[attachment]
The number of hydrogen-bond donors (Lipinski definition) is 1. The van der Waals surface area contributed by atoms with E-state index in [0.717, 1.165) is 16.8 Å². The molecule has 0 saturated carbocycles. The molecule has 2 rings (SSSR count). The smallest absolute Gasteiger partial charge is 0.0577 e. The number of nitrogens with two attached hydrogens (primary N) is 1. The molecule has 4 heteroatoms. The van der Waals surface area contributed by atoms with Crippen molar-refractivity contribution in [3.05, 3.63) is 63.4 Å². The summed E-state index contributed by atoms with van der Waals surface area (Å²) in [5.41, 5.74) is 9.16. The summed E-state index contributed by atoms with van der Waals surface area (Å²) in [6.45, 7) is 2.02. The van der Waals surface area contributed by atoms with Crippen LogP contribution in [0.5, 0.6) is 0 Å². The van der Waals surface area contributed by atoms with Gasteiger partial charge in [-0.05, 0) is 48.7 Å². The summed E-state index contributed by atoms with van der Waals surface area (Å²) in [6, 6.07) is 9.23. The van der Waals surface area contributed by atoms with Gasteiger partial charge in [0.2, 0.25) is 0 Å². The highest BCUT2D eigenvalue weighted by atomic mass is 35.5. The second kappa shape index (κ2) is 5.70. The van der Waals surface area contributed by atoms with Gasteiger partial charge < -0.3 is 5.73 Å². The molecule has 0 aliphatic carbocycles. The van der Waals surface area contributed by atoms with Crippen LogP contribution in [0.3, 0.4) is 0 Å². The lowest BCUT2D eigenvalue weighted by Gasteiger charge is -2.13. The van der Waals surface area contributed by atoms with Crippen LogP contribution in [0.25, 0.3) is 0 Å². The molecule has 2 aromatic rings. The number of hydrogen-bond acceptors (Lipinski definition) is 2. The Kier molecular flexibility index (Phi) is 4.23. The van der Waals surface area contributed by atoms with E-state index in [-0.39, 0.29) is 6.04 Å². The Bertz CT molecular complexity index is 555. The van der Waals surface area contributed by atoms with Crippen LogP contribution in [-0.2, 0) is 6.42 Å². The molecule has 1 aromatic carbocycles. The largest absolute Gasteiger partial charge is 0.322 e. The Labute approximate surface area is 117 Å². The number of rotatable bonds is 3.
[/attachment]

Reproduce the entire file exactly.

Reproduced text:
The number of hydrogen-bond donors (Lipinski definition) is 1. The van der Waals surface area contributed by atoms with E-state index in [0.717, 1.165) is 16.8 Å². The molecule has 0 saturated carbocycles. The molecule has 2 rings (SSSR count). The smallest absolute Gasteiger partial charge is 0.0577 e. The number of nitrogens with two attached hydrogens (primary N) is 1. The molecule has 4 heteroatoms. The van der Waals surface area contributed by atoms with Crippen molar-refractivity contribution in [3.05, 3.63) is 63.4 Å². The summed E-state index contributed by atoms with van der Waals surface area (Å²) in [5.41, 5.74) is 9.16. The summed E-state index contributed by atoms with van der Waals surface area (Å²) in [6.45, 7) is 2.02. The van der Waals surface area contributed by atoms with Crippen LogP contribution in [0.5, 0.6) is 0 Å². The van der Waals surface area contributed by atoms with Gasteiger partial charge in [-0.05, 0) is 48.7 Å². The summed E-state index contributed by atoms with van der Waals surface area (Å²) in [6, 6.07) is 9.23. The van der Waals surface area contributed by atoms with Gasteiger partial charge in [0.2, 0.25) is 0 Å². The highest BCUT2D eigenvalue weighted by atomic mass is 35.5. The second kappa shape index (κ2) is 5.70. The van der Waals surface area contributed by atoms with Gasteiger partial charge < -0.3 is 5.73 Å². The molecule has 0 aliphatic carbocycles. The van der Waals surface area contributed by atoms with Crippen LogP contribution in [0.3, 0.4) is 0 Å². The lowest BCUT2D eigenvalue weighted by Gasteiger charge is -2.13. The van der Waals surface area contributed by atoms with Crippen LogP contribution in [0.25, 0.3) is 0 Å². The molecule has 2 aromatic rings. The number of hydrogen-bond acceptors (Lipinski definition) is 2. The Kier molecular flexibility index (Phi) is 4.23. The van der Waals surface area contributed by atoms with E-state index in [-0.39, 0.29) is 6.04 Å². The Bertz CT molecular complexity index is 555. The van der Waals surface area contributed by atoms with Crippen LogP contribution in [-0.2, 0) is 6.42 Å². The molecule has 1 aromatic carbocycles. The largest absolute Gasteiger partial charge is 0.322 e. The Labute approximate surface area is 117 Å². The number of rotatable bonds is 3.